Different New Orleans cultures have existed and blended over a 200 year timeframe, while NY and LA are constantly being replenished. Yesterday's Little Italy or Chinatown no longer exist, as newer cultures are added to the mix. My grandparents "kept" their European culture and language for over 50 years until they died, and it really wasn't until their grandchildren grew, and the greater culture accepted them and their differences, that assimilation takes place.
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Old 03-19-2017, 12:17 PM
 
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New York is definitely a melting pot, it is very cosmopolitan.

Sure, immigrants (especially lower income) might not mingle much, but they live mostly in harmony and all shape the city's culture. My grandmother lives in Kensington, Brooklyn, and her neighborhood is extremely diverse, even down to her building.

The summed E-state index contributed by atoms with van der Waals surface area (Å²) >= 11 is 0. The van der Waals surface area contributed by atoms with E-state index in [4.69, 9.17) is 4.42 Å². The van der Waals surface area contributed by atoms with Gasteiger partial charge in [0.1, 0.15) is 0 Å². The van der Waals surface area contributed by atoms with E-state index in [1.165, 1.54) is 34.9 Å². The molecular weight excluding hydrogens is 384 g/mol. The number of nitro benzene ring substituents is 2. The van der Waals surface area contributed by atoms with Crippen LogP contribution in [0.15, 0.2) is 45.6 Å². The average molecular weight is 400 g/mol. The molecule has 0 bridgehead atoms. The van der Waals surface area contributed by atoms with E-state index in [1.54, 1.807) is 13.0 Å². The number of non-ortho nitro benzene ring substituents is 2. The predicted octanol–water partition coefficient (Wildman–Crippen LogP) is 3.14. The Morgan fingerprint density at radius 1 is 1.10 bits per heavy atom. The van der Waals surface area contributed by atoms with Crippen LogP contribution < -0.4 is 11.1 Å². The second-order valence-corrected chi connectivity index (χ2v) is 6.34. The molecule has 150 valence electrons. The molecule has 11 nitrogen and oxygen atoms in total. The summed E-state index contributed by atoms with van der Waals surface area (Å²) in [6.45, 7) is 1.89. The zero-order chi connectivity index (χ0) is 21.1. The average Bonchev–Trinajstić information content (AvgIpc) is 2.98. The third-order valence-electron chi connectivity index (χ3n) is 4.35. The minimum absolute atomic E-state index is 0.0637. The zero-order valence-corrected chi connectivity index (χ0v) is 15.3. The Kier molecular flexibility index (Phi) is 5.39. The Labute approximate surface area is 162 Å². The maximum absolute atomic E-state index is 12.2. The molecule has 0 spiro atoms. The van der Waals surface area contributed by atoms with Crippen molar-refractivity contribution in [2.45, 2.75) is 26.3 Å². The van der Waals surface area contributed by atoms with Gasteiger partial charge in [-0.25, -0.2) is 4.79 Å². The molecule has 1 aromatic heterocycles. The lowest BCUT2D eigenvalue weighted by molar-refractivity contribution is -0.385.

And the children of various immigrant groups definitely do mingle.

I have to imagine LA is like this too.
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Old 03-19-2017, 12:28 PM
 
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Every city descends from people from many parts of the world. The longer ago different cultures showed up, the more likely they are to have melted in.

A lot of the prevailing cultural tendencies we see in various cities today (cities seen as pushy or reserved, or where random people talk to you; various local cuisines, accents, whatever) is all influenced by who showed up and when.

It seems like the question is more about recent immigration merging in with the prevailing culture.